Remote Video Control System

Inspiration Author: 
Kyle Ross
  • Remote Video System. Photos courtesy Megan Van Kooten of Four Seasons Photography.
  • Kyle with his Remote Video System. Photos courtesy Megan Van Kooten of Four Seasons Photography.
  • Close up of control board. Photos courtesy Megan Van Kooten of Four Seasons Photography.
  • Camera on tripod. Photos courtesy Megan Van Kooten of Four Seasons Photography.

The user's control interface consists of a development board with one joystick and six buttons to control the remote system. The joystick allows the camcorder system to be controlled with 2 axes: pan (Left/Right) and tilt (Up/Down). The six buttons consist of four buttons to control the camcorder (Record, Display on/off, Zoom In, and Zoom Out) and two buttons for speed settings (Increase Speed and Decrease Speed). The control interface also includes two displays, the Tilt Position Indicator and the Speed Indicator. The Tilt Position Indicator simply consists of 8 in-line LEDs which light up in sequence to specify how far up or down the camcorder is tilted (the more LEDs lit, the farther up the camcorder is tilted). The Speed Indicator involves the 7-segment LED display to reveal the current motor speed for the remote system; “1” indicates the slowest speed setting while “4” is the fastest. I realized when heavily zoomed with the camcorder, a standardized, set speed setting would make the camcorder appear to be panning and tilting faster than it truly were. Therefore by implementing four different speed settings, the user can better control and choose how fast the camcorder will move by making the joystick appear to have several sensitivity settings.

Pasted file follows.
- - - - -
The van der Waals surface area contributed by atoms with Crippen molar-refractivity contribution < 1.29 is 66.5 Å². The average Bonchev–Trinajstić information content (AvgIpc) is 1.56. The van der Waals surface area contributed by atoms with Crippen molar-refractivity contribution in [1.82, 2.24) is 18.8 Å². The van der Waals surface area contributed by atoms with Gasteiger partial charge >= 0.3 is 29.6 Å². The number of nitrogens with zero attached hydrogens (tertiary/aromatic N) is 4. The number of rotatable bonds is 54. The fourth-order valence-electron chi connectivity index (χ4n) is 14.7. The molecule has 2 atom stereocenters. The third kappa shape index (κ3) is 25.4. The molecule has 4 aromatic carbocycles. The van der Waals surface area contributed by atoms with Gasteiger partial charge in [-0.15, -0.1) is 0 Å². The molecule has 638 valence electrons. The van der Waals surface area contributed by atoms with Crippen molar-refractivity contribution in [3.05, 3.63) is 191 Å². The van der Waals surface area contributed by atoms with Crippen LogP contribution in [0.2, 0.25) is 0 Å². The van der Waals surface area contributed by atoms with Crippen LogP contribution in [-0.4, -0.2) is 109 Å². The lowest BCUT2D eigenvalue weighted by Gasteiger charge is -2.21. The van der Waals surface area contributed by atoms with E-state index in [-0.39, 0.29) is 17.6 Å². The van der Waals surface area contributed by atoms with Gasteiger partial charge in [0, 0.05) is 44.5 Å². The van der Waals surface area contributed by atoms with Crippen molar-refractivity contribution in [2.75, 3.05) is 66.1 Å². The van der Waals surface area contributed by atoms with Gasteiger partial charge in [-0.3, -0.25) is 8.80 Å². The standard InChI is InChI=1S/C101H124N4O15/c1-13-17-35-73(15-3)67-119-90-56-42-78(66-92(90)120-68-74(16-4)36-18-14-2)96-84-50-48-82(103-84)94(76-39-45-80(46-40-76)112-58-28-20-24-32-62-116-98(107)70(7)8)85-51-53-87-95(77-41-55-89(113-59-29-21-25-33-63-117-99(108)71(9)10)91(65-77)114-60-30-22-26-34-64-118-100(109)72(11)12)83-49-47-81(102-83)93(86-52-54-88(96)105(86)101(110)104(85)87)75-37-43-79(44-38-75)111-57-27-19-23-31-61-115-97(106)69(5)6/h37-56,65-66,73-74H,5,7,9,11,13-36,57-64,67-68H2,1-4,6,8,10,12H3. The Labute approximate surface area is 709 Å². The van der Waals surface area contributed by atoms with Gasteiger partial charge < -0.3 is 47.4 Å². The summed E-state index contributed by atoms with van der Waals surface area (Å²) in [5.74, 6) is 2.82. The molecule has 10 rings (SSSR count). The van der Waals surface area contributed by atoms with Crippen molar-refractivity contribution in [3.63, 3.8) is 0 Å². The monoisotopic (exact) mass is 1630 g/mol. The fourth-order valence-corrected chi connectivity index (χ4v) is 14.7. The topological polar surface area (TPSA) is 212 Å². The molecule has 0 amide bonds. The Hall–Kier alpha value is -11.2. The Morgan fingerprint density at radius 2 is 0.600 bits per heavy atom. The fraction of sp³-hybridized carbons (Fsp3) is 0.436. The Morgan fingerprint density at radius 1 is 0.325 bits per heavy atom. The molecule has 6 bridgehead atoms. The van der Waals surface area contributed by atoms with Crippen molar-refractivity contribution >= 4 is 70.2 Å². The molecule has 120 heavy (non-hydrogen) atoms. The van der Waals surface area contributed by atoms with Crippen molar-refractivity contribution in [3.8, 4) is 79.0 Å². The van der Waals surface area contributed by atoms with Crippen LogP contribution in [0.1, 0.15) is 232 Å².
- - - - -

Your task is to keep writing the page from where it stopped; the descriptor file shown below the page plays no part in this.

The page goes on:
The remote system consists of a tripod equipped with the motorized camcorder mounting bracket, camcorder, system electronics enclosed in a project box, and video sender. After receiving the control signals from the “master” system, the “slave” system does a minimal amount of processing to interpret how to control the various camcorder components. The system decodes any camcorder control for the Infrared (IR) LED, sends the appropriate Panning signals to the motor, sends the appropriate Tilting signals to the motors, then sends appropriate control signals to the IR LED to control the camcorder. The camcorder uses a composite video output port to send the video signal to the video sender, which then sends the signal over the air to be received by the user’s TV tuner/video display. With this implementation, the user can see exactly what the camcorder is doing and recording. Without these components, this system would be as good as a person driving a vehicle with an opaque windshield; the user needs to have feedback from the remote system to determine how to properly control the system.